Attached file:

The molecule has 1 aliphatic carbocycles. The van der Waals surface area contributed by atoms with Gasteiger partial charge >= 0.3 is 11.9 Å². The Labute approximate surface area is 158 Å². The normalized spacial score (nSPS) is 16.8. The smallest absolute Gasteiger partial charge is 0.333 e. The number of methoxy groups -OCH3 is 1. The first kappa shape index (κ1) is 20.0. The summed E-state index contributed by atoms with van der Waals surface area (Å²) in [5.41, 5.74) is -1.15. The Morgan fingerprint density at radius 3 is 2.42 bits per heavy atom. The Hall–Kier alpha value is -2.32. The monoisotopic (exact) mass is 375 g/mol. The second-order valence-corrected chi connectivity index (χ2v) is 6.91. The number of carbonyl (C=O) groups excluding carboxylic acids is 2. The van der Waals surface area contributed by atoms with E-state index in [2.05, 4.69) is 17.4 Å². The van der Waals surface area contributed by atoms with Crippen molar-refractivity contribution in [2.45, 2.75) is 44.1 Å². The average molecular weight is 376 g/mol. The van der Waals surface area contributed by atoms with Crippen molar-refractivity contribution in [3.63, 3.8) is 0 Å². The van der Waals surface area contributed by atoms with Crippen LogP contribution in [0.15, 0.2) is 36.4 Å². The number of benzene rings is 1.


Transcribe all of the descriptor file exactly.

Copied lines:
The molecule has 1 aliphatic carbocycles. The van der Waals surface area contributed by atoms with Gasteiger partial charge >= 0.3 is 11.9 Å². The Labute approximate surface area is 158 Å². The normalized spacial score (nSPS) is 16.8. The smallest absolute Gasteiger partial charge is 0.333 e. The number of methoxy groups -OCH3 is 1. The first kappa shape index (κ1) is 20.0. The summed E-state index contributed by atoms with van der Waals surface area (Å²) in [5.41, 5.74) is -1.15. The Morgan fingerprint density at radius 3 is 2.42 bits per heavy atom. The Hall–Kier alpha value is -2.32. The monoisotopic (exact) mass is 375 g/mol. The second-order valence-corrected chi connectivity index (χ2v) is 6.91. The number of carbonyl (C=O) groups excluding carboxylic acids is 2. The van der Waals surface area contributed by atoms with E-state index in [2.05, 4.69) is 17.4 Å². The van der Waals surface area contributed by atoms with Crippen molar-refractivity contribution in [2.45, 2.75) is 44.1 Å². The average molecular weight is 376 g/mol. The van der Waals surface area contributed by atoms with Crippen molar-refractivity contribution in [3.63, 3.8) is 0 Å². The van der Waals surface area contributed by atoms with Crippen LogP contribution in [0.15, 0.2) is 36.4 Å². The number of benzene rings is 1.